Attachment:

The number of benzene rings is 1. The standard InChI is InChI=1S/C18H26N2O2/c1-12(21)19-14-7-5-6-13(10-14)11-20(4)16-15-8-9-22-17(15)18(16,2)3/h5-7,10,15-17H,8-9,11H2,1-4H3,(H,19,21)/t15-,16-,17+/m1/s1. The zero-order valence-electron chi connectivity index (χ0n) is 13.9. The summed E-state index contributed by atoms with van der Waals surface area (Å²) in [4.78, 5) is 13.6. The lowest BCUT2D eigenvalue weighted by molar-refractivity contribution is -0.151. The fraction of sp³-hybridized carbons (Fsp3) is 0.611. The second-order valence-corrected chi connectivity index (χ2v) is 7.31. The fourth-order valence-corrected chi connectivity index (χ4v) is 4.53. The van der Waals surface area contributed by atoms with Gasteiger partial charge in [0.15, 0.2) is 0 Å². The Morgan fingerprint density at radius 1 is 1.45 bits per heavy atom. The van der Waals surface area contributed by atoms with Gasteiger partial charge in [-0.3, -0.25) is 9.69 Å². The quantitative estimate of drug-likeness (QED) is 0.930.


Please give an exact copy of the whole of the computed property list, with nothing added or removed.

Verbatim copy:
The number of benzene rings is 1. The standard InChI is InChI=1S/C18H26N2O2/c1-12(21)19-14-7-5-6-13(10-14)11-20(4)16-15-8-9-22-17(15)18(16,2)3/h5-7,10,15-17H,8-9,11H2,1-4H3,(H,19,21)/t15-,16-,17+/m1/s1. The zero-order valence-electron chi connectivity index (χ0n) is 13.9. The summed E-state index contributed by atoms with van der Waals surface area (Å²) in [4.78, 5) is 13.6. The lowest BCUT2D eigenvalue weighted by molar-refractivity contribution is -0.151. The fraction of sp³-hybridized carbons (Fsp3) is 0.611. The second-order valence-corrected chi connectivity index (χ2v) is 7.31. The fourth-order valence-corrected chi connectivity index (χ4v) is 4.53. The van der Waals surface area contributed by atoms with Gasteiger partial charge in [0.15, 0.2) is 0 Å². The Morgan fingerprint density at radius 1 is 1.45 bits per heavy atom. The van der Waals surface area contributed by atoms with Gasteiger partial charge in [-0.3, -0.25) is 9.69 Å². The quantitative estimate of drug-likeness (QED) is 0.930.